Nutrient Content

When it comes to nutrient content, DAP fertilizer typically contains higher levels of phosphorus compared to MAP fertilizer. On average, DAP contains around 18% nitrogen (N) and 46% phosphorus pentoxide (P2O5). In contrast, MAP fertilizer usually contains around 11% nitrogen (N) and 52% phosphorus pentoxide (P2O5). The higher phosphorus content in DAP makes it a preferred choice for crops that require a significant amount of phosphorus during their growth stages, such as root development and flowering.

Acidic or Alkaline pH

Another important attribute to consider is the pH level of the soil. DAP fertilizer tends to be more acidic compared to MAP fertilizer. The presence of ammonium ions in DAP can lower the soil pH, making it suitable for crops that thrive in acidic conditions. On the other hand, MAP fertilizer has a neutral pH, which makes it a better choice for crops that prefer slightly alkaline or neutral soil conditions. It is important to consider the pH requirements of the specific crops being grown to determine the most suitable fertilizer option.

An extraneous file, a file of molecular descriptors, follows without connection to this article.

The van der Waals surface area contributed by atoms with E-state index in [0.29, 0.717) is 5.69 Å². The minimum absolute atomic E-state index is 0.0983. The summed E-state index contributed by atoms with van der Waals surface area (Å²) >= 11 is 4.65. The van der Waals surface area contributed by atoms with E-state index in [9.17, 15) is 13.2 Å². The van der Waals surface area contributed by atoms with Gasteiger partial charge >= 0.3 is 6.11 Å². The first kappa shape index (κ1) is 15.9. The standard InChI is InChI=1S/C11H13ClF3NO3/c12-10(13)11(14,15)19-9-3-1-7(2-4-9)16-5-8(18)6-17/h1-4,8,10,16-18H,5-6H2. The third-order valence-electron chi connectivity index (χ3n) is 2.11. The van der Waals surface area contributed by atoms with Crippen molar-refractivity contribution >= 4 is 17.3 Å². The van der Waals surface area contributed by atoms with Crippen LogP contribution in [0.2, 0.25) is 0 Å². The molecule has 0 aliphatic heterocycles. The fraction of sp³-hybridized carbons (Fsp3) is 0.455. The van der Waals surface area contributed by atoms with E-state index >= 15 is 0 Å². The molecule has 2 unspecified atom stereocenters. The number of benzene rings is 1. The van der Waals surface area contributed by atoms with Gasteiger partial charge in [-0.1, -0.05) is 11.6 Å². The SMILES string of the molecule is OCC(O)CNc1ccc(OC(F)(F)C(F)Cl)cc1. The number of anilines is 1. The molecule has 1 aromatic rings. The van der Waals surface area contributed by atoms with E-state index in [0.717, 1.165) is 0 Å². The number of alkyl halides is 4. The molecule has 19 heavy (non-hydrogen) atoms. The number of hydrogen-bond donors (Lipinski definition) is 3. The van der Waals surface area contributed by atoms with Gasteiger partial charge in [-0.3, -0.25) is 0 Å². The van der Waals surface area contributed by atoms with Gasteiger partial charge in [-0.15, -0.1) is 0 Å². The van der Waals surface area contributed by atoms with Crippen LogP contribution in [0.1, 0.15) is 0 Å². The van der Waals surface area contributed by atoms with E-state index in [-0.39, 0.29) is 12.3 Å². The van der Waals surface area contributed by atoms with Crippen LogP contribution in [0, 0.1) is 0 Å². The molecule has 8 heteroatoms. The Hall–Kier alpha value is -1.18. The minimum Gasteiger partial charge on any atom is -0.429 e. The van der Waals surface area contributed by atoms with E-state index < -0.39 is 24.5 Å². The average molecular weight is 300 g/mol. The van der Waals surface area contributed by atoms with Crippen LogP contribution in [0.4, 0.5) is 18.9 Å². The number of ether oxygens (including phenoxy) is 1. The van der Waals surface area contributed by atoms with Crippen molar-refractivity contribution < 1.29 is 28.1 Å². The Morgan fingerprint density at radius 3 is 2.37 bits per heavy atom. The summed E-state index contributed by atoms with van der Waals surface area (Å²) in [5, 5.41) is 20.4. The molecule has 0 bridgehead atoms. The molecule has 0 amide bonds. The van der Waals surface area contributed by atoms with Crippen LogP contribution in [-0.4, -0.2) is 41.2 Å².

Application Methods

Both DAP and MAP fertilizers can be applied using similar methods, including broadcasting, banding, and fertigation. Broadcasting involves spreading the fertilizer evenly over the soil surface, while banding involves placing the fertilizer in a concentrated band near the plant roots. Fertigation, on the other hand, involves applying the fertilizer through irrigation systems. However, due to the difference in nutrient content, the application rates may vary. DAP fertilizer is typically applied at a higher rate compared to MAP fertilizer to meet the phosphorus requirements of the crops.

Compatibility with Other Fertilizers

When it comes to compatibility with other fertilizers, both DAP and MAP can be mixed with most other fertilizers, including nitrogen-based fertilizers like urea and potassium-based fertilizers like potassium chloride. This flexibility allows farmers to customize their fertilizer blends based on the specific nutrient requirements of their crops. However, it is important to note that DAP and MAP should not be mixed together directly, as they can react chemically and form insoluble compounds, reducing their effectiveness.